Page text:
If you remember The Message, for example, was protested when it was made and later embraced by the Muslim community. When it first came out in theaters, it was something that wasn't understood and automatically a lot of people came out from the Muslim community against that film. My dad was talking about it last night about how they organized a group of people to protest the film and then afterwards the 'alims looked at it and saw what good there was in the film and how well it was done and it was embraced. They changed the name of it because originally it was called The Messenger of Allāh and then it became The Message. There has been this sort of perpetual misunderstanding or suspicion about what it means to make films.
We never thought that. We always thought this could be a tool that is used for producing good content. When Rashid came across this story back in 2003/2004, a friend of his, Chris Lawlor, had written an article in USA Today about this great team in Dearborn, Michigan. At the time, Rashid didn't have anything to do with the film, but he thought he could do it possibly as a live telecast, which is what he does – his business is sports marketing. He puts together these high school games that are broadcast on ESPNU. He had mentioned the project to us because we were looking for a project to work on together for a number of years. I think the first time he had mentioned it to me was back in maybe '06/'07. I said, “Yeah, when it looks like it is coming together, let me know.” I was working full time in Kansas City and said I'd come up, Basma and I would produce it.
[YC]: This film had to overcome a lot of hurdles to get made – not surprising for anyone familiar with the American public school system and high school sports personalities.
[AQ]: The problem was that Michigan state rules don't allow live telecast of high school games, so he had to come up with a different way to tell the story or to at least get this team some notice. In the ensuing years as Ramadan started sliding more into football season, the spotlight sort of shined on the scene. So there were more articles about it, and he was interested in doing a more in depth version of what we already knew about the team, so he pursued a documentary route. Every year it just didn't work out with getting the rights to do it and getting the principal and coach on board and the school board on board – it was always a problem.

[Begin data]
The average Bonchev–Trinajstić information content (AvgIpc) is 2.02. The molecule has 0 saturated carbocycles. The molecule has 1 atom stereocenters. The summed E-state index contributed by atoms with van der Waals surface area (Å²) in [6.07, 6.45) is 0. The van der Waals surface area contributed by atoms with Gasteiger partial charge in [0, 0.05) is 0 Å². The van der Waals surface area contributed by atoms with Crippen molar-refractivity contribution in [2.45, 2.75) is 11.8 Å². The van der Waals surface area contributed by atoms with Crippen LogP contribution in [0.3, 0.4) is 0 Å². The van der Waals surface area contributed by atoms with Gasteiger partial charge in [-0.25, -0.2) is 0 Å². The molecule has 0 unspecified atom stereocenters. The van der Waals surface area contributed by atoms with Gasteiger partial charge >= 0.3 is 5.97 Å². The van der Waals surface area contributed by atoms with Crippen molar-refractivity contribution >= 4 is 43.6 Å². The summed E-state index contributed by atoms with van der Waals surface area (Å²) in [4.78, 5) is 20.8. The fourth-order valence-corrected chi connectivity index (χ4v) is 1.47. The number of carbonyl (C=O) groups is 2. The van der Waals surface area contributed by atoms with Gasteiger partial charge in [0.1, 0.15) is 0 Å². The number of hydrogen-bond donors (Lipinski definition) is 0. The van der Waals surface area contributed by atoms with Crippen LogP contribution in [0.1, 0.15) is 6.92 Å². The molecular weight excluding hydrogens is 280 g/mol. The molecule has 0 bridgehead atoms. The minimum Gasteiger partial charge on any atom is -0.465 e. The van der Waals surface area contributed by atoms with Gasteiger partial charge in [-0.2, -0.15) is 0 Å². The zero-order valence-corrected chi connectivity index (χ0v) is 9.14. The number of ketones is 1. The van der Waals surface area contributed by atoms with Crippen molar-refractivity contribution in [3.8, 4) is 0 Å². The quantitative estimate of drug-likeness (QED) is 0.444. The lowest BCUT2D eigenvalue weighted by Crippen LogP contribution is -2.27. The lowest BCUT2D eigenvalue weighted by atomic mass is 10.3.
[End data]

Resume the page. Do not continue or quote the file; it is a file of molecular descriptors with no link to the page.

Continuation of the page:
Finally in 2009 we were getting close, and it was our last chance because it was the last year that Ramadan would fall during football season for 20 years, basically. It was the last chance to do it. He worked really hard to try and get the rights. There was a new coach who had been there for two years. In the last meeting, Rashid and I drove up to Dearborn from Chicago in June, probably, of 2009. We met with the coach and we met with the principal. I did my best to make him (the coach) feel comfortable. The principal said to us, “If the coach signs off, I'm okay with you doing it.” The key was convincing Coach Fouad Zaban that we would handle the story and not be in the way because his main priority was to make sure that his team was able to practice and train without the distraction of cameras following him around for extended periods of time.
That was part of my assurance as a production guy and producer – to assure him that not only would we stay out of the way, but we would also handle the material respectfully and not in the fashion of reality television, really. Basically my credibility is all that I have, in my business, as a journalist and television broadcast journalist. I'm a newsman, and so that was my standpoint. Rashid has got a marketing background, so it's a different sort of industry he works in. My industry is purely based on credibility. I hope that in our backgrounds he had seen we worked for CNN and I was an investigative reporter … and that we actually had some credibility. He was convinced. Fouad said okay.